The Congress Trail is a popular paved loop that starts at the General Sherman Tree, the largest in the world, and goes about a mile south to an impressive collection of immense sequoias, a few of which look just as big as the Sherman Tree. Also at the south end of the loop are two unusual groupings of somewhat smaller sequoias, the House and Senate groups.
Although overall the Congress Trail has the biggest sequoias of any trail in the park, the forest around the Congress Trail isn’t as attractive as elsewhere in the Giant Forest. The hillsides around the trail are uncharacteristically stark and barren; there’s no groundcover or understory whatsoever. This may be due to its hilltop location or perhaps to controlled burns; interestingly, the park is attempting to plant groundcover near the Sherman Tree.
The trail to the Sherman Tree is really busy, but almost everyone just goes to the Sherman Tree and back. The Congress Trail is pretty quiet in comparison.
Start in the always-busy Sherman Tree parking lot and join the parade of sightseers descending the paved trail to the Sherman Tree. It’s a 200-foot descent to the tree, so there will be a pretty significant climb back to the parking lot, especially given the elevation. However, in summer there’s a shuttle to and from the tree.
The trail bottoms out near the Sherman Tree. To your right is a short spur to the tree, which really is quite a stupendous sight. To your left, opposite the short spur, is the Congress Trail.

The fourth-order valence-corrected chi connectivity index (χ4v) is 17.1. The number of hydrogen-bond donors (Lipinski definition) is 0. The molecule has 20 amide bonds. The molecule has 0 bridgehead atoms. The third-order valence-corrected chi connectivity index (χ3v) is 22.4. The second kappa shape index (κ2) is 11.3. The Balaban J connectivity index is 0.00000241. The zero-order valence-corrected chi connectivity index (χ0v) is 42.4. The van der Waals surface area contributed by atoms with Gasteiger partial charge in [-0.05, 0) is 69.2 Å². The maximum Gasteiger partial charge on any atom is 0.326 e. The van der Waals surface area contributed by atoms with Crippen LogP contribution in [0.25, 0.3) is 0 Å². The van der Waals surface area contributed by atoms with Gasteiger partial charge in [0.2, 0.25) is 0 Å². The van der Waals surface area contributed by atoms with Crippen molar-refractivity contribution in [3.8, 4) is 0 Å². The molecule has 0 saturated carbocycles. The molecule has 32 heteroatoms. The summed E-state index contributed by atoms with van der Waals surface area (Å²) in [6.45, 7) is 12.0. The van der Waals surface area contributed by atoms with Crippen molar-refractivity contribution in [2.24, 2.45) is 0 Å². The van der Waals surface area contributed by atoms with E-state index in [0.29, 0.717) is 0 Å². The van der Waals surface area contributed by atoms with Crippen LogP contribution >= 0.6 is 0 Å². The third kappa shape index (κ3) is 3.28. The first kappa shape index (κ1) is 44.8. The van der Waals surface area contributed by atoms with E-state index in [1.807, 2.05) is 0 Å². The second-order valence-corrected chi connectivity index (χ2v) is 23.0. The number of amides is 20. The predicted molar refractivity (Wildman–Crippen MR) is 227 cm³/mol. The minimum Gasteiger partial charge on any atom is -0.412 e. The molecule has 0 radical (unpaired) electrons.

The trail gets off to a good start. Scattered around the Sherman Tree are a number of other pretty impressive sequoias, and the trail passes a few of these. The sequoias then thin out and the trail passes through more mundane pine forest, although there are still occasional sequoias to keep things interesting.
Look for the barely-visible Alta Trail on your left. A nice side trip would be to hike 0.4 miles up this trail to the first junction, where there’s a little meadow surrounded by sequoias; the Alta Trail is strikingly lush, with a little creek and a plush green groundcover that blooms with purple lupines in July.
A few hundred yards after the Alta Trail, look for a paved trail to your left and take it rather than continuing straight. The left-hand trail, which has most of the major sights of the loop, soon reaches the immense President Tree, which looks a lot like the General Sherman tree but lacks the crowds. Two rather unusual clusters of relatively small trees, the Senate and House, follow in short order.
Several unpaved side trails branch off to the left. The first two lead into lush, sequoia-studded woodland, while the last leads to the Lincoln Tree, which stands in a rather barren-looking grove of dead, broken-off pine trunks, probably the result of a fire.
The main loop continues past large sequoias as it curves back toward the north. The sequoias thin out briefly, then the trail reaches the Sherman Tree area and climbs back up to the parking lot.
© 2011 David Baselt